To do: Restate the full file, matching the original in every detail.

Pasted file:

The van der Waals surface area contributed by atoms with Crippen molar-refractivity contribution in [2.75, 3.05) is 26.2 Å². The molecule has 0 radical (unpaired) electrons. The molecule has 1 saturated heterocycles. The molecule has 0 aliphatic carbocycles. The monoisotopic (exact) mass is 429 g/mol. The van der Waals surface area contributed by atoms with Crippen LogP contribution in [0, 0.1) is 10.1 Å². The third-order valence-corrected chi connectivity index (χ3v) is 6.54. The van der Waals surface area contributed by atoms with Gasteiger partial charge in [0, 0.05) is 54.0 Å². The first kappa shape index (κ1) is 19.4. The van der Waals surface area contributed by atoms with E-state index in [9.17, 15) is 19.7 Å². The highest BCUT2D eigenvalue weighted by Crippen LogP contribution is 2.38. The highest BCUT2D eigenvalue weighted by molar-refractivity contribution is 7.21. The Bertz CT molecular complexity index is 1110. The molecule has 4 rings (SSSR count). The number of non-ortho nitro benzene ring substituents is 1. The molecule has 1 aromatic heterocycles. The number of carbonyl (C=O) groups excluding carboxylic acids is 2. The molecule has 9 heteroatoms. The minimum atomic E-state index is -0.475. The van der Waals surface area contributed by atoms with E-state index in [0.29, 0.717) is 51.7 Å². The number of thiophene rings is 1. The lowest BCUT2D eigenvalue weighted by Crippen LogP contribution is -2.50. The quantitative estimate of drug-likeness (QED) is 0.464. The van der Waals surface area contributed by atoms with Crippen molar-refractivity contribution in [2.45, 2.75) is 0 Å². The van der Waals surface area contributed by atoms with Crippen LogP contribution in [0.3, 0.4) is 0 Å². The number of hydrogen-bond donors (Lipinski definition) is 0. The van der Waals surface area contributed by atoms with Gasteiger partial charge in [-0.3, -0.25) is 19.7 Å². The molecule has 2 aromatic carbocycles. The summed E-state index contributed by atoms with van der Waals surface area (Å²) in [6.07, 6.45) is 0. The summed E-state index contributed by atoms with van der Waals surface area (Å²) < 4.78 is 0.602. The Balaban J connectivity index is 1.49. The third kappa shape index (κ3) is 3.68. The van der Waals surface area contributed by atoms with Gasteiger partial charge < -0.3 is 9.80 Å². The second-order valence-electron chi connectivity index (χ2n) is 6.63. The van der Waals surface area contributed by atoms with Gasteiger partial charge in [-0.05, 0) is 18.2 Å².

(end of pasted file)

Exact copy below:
The van der Waals surface area contributed by atoms with Crippen molar-refractivity contribution in [2.75, 3.05) is 26.2 Å². The molecule has 0 radical (unpaired) electrons. The molecule has 1 saturated heterocycles. The molecule has 0 aliphatic carbocycles. The monoisotopic (exact) mass is 429 g/mol. The van der Waals surface area contributed by atoms with Crippen LogP contribution in [0, 0.1) is 10.1 Å². The third-order valence-corrected chi connectivity index (χ3v) is 6.54. The van der Waals surface area contributed by atoms with Gasteiger partial charge in [0, 0.05) is 54.0 Å². The first kappa shape index (κ1) is 19.4. The van der Waals surface area contributed by atoms with E-state index in [9.17, 15) is 19.7 Å². The highest BCUT2D eigenvalue weighted by Crippen LogP contribution is 2.38. The highest BCUT2D eigenvalue weighted by molar-refractivity contribution is 7.21. The Bertz CT molecular complexity index is 1110. The molecule has 4 rings (SSSR count). The number of non-ortho nitro benzene ring substituents is 1. The molecule has 1 aromatic heterocycles. The number of carbonyl (C=O) groups excluding carboxylic acids is 2. The molecule has 9 heteroatoms. The minimum atomic E-state index is -0.475. The van der Waals surface area contributed by atoms with E-state index in [0.29, 0.717) is 51.7 Å². The number of thiophene rings is 1. The lowest BCUT2D eigenvalue weighted by Crippen LogP contribution is -2.50. The quantitative estimate of drug-likeness (QED) is 0.464. The van der Waals surface area contributed by atoms with Crippen molar-refractivity contribution in [2.45, 2.75) is 0 Å². The van der Waals surface area contributed by atoms with Crippen LogP contribution in [0.3, 0.4) is 0 Å². The number of hydrogen-bond donors (Lipinski definition) is 0. The van der Waals surface area contributed by atoms with Gasteiger partial charge in [-0.3, -0.25) is 19.7 Å². The molecule has 2 aromatic carbocycles. The summed E-state index contributed by atoms with van der Waals surface area (Å²) in [6.07, 6.45) is 0. The summed E-state index contributed by atoms with van der Waals surface area (Å²) < 4.78 is 0.602. The Balaban J connectivity index is 1.49. The third kappa shape index (κ3) is 3.68. The van der Waals surface area contributed by atoms with Gasteiger partial charge < -0.3 is 9.80 Å². The second-order valence-electron chi connectivity index (χ2n) is 6.63. The van der Waals surface area contributed by atoms with Gasteiger partial charge in [-0.05, 0) is 18.2 Å².